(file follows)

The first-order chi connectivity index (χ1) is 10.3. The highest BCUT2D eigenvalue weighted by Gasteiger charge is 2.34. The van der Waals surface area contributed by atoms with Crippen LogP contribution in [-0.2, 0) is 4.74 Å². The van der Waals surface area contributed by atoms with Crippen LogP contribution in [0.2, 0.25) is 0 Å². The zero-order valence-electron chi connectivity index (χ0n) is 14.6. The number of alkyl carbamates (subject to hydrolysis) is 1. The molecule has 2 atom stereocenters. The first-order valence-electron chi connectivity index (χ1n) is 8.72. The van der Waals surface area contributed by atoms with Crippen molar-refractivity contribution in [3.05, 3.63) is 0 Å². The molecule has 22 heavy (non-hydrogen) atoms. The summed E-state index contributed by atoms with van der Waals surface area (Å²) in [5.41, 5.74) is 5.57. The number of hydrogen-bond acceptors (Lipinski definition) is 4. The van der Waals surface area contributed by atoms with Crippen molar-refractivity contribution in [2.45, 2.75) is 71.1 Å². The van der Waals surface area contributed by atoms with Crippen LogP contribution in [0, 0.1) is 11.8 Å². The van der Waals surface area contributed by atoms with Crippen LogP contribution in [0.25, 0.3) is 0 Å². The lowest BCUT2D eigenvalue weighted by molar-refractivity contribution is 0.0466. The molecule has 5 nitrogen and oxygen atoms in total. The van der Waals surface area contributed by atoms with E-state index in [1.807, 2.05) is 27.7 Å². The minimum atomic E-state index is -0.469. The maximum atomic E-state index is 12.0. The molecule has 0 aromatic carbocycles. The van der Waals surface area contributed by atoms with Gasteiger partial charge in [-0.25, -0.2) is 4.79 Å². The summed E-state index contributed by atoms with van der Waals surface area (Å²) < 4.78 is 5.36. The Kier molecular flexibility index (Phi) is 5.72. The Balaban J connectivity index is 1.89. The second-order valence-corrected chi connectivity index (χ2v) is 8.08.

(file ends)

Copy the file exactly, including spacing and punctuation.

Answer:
The first-order chi connectivity index (χ1) is 10.3. The highest BCUT2D eigenvalue weighted by Gasteiger charge is 2.34. The van der Waals surface area contributed by atoms with Crippen LogP contribution in [-0.2, 0) is 4.74 Å². The van der Waals surface area contributed by atoms with Crippen LogP contribution in [0.2, 0.25) is 0 Å². The zero-order valence-electron chi connectivity index (χ0n) is 14.6. The number of alkyl carbamates (subject to hydrolysis) is 1. The molecule has 2 atom stereocenters. The first-order valence-electron chi connectivity index (χ1n) is 8.72. The van der Waals surface area contributed by atoms with Crippen molar-refractivity contribution in [3.05, 3.63) is 0 Å². The molecule has 22 heavy (non-hydrogen) atoms. The summed E-state index contributed by atoms with van der Waals surface area (Å²) in [5.41, 5.74) is 5.57. The number of hydrogen-bond acceptors (Lipinski definition) is 4. The van der Waals surface area contributed by atoms with Crippen molar-refractivity contribution in [2.45, 2.75) is 71.1 Å². The van der Waals surface area contributed by atoms with Crippen LogP contribution in [0, 0.1) is 11.8 Å². The van der Waals surface area contributed by atoms with Crippen LogP contribution in [0.25, 0.3) is 0 Å². The lowest BCUT2D eigenvalue weighted by molar-refractivity contribution is 0.0466. The molecule has 5 nitrogen and oxygen atoms in total. The van der Waals surface area contributed by atoms with E-state index in [1.807, 2.05) is 27.7 Å². The minimum atomic E-state index is -0.469. The maximum atomic E-state index is 12.0. The molecule has 0 aromatic carbocycles. The van der Waals surface area contributed by atoms with Gasteiger partial charge in [-0.25, -0.2) is 4.79 Å². The summed E-state index contributed by atoms with van der Waals surface area (Å²) < 4.78 is 5.36. The Kier molecular flexibility index (Phi) is 5.72. The Balaban J connectivity index is 1.89. The second-order valence-corrected chi connectivity index (χ2v) is 8.08.